Dinosaurs Must Die and How You Can Profit From Their Death

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The pawn shops of America seem a mysterious business. Perhaps only once have I seen a new one open. Yet, year after year the old ones remain. Corner groceries, restaurants, apparel stores, seem to change names and ownerships on an annual basis or simply go under.

The pawn shop struggles on, but its time has come to go the way of the dinosaur.

Once a great bargain center, where the desperate could sell their wares seems like a medieval institution in comparison to the international bazaar that we know as eBay.

Most of these shops instead of incorporating this new technology cling to the old brick and mortar business. A profit opportunity arises as an arbitrager between the pawn shop and the internet can now make a quick buck. If the shops won’t do it themselves; profit hungry entrepreneurial-minded consumers will take the advantage.

The first weakness of the pawn shop is their capacity to merely sell to customers who walk through the door. For this reason, they limit the amount of major income from pawn loans that can be given to customers. When the object held as collateral cannot be sold easily, the ability to offer loans is hindered.

A friend of mine recently attempted to take his thousand-dollar clarinet to a pawn shop for a pawn loan. The store owner flatly told him that he could not accept the clarinet, because he was unable to sell it. Of course, you can’t sell a thousand dollar clarinet at a pawn shop easily, but on eBay, it comes with remarkable ease. This is what my friend did, making about $800 dollars.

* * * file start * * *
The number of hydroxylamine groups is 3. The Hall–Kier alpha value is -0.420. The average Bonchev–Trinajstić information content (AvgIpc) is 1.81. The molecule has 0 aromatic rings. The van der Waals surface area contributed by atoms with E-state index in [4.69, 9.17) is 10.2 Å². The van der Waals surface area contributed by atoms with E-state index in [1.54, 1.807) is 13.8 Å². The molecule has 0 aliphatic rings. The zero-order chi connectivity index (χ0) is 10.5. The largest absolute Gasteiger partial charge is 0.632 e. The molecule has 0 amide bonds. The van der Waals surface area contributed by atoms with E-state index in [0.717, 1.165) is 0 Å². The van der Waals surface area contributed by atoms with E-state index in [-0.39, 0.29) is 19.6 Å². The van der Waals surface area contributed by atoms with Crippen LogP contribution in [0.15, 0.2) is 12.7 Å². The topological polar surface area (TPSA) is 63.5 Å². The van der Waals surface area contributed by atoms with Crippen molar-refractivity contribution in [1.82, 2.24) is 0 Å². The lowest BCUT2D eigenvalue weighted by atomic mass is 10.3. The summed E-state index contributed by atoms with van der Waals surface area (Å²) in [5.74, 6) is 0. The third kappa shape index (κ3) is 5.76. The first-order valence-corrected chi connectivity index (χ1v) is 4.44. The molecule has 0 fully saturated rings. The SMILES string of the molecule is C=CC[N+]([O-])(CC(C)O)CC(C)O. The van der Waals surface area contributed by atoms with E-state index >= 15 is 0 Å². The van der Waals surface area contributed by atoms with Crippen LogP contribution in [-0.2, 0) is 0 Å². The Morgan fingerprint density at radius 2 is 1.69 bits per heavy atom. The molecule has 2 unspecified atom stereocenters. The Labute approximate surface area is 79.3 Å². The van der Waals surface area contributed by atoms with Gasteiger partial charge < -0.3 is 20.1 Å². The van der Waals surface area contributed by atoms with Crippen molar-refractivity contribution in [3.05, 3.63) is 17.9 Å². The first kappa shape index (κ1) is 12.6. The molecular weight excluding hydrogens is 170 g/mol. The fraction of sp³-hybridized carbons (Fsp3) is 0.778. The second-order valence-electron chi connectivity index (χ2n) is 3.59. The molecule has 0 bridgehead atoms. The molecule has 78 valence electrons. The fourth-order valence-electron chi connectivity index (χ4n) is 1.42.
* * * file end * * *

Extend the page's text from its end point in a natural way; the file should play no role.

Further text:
The pawn shop owner with the use of the internet could have easily identified the brand of the clarinet and found a general price. Second, he could have given a pawn loan based on the accessibility of an internet market. It’s a business idea to say the least. Pawn loans based on eBay services, but this isn’t the main issue that I’m talking about today.

The difficulty of managing a pawn shop lies in being an expert at all things sellable. No one man but the best can master all prices. The common ones are guns, jewelry, and tools. Between the cracks, fall silver and gold coins.

Buying gold and silver from dealers such as Camino Coin can be convenient. However for those of us who have more time than money, the shipping and handling costs with insurance can set us back a substantial amount above spot price.

Pawn shops give the perfect opportunity for a scavenger with time. I knew that pawn shops carried occasional bullion, but what I discovered was beyond my expectations.

These stores were selling coins way below market price! Consider that these shops are not prime spots to locate bullion. The owners must be experts in commonly sold goods, but they are hardly experts in coins that have sat on the shelves unasked for in years.

Gold and silver prices are different from years ago, yielding a large difference from today’s prices. Often times, it has been ages since the prices have been adjusted to the market value. The second factor is the lack of knowledge regarding coins.

Look, I’m not an expert. I don’t know the difference between an MS-67 coin and an MS-70 coin. I’m simply looking for the spot price on commodity with some knowledge on general mark-ups for standard coins. (You can easily learn these from eBay itself or online sites that sell coins. I suggest checking both prices to cross-reference. A coin is only worth what you can sell it for. The difference between online dealer prices and eBay prices can be considerable especially for junk silver like Kennedy Half Dollars. For actual recognizable bullion, the eBay price is almost exactly market price.)